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Gabrielle Giffords' book offers a window into her struggle to recover

Gabrielle Giffords, who has fought to recover from an assassination attempt for the past 10 months, is releasing a memoir about her difficult recovery including having to relearn how to talk and walk.

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When President George H.W. Bush came to visit her in the hospital, Rep. Gabrielle Giffords could say only "Wow!" and another word she had been uttering frequently at the time, "chicken."

Months later, when she was shown photos of famous people to see if she recognized faces, Giffords looked at Arnold Schwarzenegger and replied, more or less accurately: "Messin' around. Babies."

These and other details emerge in a new book written by Giffords and her husband that offers the most personal look yet at her slow, agonizing recovery after being shot in the head at point-blank range.

The memoir, titled "Gabby: A Story of Courage and Hope," describes Giffords' efforts over the past 10 months to relearn how to walk and talk, and her painful discovery that six people were killed in the Jan. 8 attack outside a Tucson grocery store.

The Associated Press purchased an advance copy of the book, which is set for release Nov. 15.

The book is written from the perspective of her husband, former astronaut Mark Kelly. But Giffords herself delivers the last chapter — a single page of short sentences and phrases called "Gabby's Voice" in which she says her goal is to get back to Congress.

"I will get stronger. I will return," she wrote.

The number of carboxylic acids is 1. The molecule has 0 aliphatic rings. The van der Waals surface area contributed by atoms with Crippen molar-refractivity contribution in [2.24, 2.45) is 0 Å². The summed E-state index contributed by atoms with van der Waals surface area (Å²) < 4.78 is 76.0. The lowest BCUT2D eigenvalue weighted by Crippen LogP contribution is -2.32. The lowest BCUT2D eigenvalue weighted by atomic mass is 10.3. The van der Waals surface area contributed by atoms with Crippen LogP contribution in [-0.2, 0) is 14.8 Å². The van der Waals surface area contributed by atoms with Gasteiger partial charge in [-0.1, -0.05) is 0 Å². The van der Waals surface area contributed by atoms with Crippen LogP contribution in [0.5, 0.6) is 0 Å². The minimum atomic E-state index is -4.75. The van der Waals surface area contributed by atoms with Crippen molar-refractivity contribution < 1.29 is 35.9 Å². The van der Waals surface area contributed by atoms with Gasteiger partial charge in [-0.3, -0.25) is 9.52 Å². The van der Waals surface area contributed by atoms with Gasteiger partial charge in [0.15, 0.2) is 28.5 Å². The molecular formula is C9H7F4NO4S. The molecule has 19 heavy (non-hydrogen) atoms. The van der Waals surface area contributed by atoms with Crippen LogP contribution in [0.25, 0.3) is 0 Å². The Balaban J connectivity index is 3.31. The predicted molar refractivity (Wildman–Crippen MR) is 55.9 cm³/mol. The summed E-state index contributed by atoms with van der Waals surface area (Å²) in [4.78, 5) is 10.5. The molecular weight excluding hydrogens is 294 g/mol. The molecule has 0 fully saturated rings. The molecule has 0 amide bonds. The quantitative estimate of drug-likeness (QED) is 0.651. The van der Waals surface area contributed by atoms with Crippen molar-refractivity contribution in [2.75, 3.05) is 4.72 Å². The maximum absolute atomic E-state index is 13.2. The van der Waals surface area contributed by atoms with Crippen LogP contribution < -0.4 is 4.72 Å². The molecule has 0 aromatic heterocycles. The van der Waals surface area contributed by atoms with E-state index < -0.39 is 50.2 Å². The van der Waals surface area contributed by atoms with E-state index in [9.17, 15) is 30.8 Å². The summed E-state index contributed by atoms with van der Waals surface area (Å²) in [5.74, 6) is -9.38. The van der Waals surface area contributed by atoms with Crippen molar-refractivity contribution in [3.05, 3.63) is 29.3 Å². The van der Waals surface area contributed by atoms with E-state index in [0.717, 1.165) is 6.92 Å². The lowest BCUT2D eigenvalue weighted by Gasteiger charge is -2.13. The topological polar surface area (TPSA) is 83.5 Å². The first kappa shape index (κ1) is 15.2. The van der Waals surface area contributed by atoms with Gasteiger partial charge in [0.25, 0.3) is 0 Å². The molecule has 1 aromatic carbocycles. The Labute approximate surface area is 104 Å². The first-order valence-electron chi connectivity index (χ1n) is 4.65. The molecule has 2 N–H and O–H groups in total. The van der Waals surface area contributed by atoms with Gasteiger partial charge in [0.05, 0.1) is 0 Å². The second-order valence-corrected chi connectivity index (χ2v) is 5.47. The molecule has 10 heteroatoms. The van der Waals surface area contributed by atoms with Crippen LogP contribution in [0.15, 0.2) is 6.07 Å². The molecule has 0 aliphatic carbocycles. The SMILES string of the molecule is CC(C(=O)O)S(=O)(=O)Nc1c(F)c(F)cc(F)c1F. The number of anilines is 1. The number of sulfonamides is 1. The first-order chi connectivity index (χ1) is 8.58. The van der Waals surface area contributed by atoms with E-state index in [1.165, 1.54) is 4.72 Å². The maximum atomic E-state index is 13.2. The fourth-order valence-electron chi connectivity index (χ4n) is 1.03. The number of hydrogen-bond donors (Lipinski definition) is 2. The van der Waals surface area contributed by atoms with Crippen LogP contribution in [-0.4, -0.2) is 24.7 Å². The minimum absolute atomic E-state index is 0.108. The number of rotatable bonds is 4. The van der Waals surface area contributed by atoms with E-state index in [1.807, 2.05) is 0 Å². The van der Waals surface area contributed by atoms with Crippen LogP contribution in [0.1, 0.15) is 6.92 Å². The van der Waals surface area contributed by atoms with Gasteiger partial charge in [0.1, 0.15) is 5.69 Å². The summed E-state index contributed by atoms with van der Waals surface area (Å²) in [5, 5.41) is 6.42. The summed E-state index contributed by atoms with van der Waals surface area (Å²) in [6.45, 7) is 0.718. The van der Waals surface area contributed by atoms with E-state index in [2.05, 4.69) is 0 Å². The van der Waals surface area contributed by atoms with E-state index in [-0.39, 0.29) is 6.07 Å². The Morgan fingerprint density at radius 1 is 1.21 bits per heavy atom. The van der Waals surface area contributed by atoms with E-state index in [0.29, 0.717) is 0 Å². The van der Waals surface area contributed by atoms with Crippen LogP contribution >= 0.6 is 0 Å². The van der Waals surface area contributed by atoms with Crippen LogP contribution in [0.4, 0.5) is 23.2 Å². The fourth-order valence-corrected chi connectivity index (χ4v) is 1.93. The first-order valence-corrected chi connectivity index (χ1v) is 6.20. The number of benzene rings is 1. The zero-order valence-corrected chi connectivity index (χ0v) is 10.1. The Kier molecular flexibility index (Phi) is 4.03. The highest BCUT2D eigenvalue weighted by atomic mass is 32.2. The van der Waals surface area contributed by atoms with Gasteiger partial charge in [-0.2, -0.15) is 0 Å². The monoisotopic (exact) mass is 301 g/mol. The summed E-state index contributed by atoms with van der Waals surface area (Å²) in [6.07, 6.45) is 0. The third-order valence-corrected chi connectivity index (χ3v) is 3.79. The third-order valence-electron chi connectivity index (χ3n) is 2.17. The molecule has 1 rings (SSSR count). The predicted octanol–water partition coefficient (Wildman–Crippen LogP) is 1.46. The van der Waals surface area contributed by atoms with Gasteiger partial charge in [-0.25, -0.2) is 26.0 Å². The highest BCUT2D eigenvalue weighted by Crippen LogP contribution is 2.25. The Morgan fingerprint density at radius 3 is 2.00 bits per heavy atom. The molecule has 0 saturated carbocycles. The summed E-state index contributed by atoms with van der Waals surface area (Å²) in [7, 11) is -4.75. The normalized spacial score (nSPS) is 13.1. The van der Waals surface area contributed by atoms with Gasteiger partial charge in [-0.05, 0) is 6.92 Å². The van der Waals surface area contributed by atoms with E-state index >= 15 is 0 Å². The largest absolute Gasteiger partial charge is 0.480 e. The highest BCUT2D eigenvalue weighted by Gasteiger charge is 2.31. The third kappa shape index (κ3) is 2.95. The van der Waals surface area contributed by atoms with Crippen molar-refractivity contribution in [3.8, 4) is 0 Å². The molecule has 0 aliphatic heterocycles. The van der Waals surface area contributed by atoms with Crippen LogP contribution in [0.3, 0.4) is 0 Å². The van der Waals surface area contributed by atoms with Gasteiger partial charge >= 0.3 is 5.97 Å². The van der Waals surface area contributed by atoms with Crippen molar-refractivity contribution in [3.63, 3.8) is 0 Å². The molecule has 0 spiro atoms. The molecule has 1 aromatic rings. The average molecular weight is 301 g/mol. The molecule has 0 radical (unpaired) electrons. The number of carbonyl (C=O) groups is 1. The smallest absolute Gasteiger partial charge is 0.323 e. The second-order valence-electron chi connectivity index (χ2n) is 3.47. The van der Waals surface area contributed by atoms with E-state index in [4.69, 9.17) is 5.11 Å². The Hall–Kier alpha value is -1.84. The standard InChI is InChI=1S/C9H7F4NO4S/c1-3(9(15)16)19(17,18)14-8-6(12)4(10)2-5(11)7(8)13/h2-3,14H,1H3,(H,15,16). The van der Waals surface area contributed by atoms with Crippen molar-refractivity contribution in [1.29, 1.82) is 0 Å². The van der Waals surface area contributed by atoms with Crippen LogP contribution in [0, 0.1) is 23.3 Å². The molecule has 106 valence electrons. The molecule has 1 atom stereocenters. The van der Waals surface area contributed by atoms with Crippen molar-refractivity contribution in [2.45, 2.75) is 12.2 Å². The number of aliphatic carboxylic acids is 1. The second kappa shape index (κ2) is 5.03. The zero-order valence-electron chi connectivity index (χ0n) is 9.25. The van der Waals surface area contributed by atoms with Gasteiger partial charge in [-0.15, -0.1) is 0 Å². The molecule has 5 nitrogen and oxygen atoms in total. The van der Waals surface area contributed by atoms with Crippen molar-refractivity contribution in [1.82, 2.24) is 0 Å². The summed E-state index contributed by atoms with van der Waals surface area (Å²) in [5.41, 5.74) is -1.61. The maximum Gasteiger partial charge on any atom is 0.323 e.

The book also reveals that the couple, who got married in 2007, was trying to have a baby. Giffords, 41, had undergone several rounds of fertility treatments in the last few years and had hoped to get pregnant early in 2011.

The book does not say whether Giffords will seek re-election next year. Kelly said the couple did not want to rush a decision. The deadline to formally declare her intentions is in May.

Aides have repeatedly emphasized that her focus is on recovery and that there is no timetable for making a decision about her political future. The Arizona Democrat was shot just days after being sworn in for her third term.

Giffords stunned colleagues by appearing on the House floor Aug. 1 to vote for the debt ceiling deal, but she has largely avoided the public eye, spending most of her time at TIRR Memorial Hermann, a rehabilitation center in Houston.

Giffords recently competed two weeks of intensive therapy sessions in Asheville, N.C., and returned to Houston on Friday evening, her staff said in a statement.


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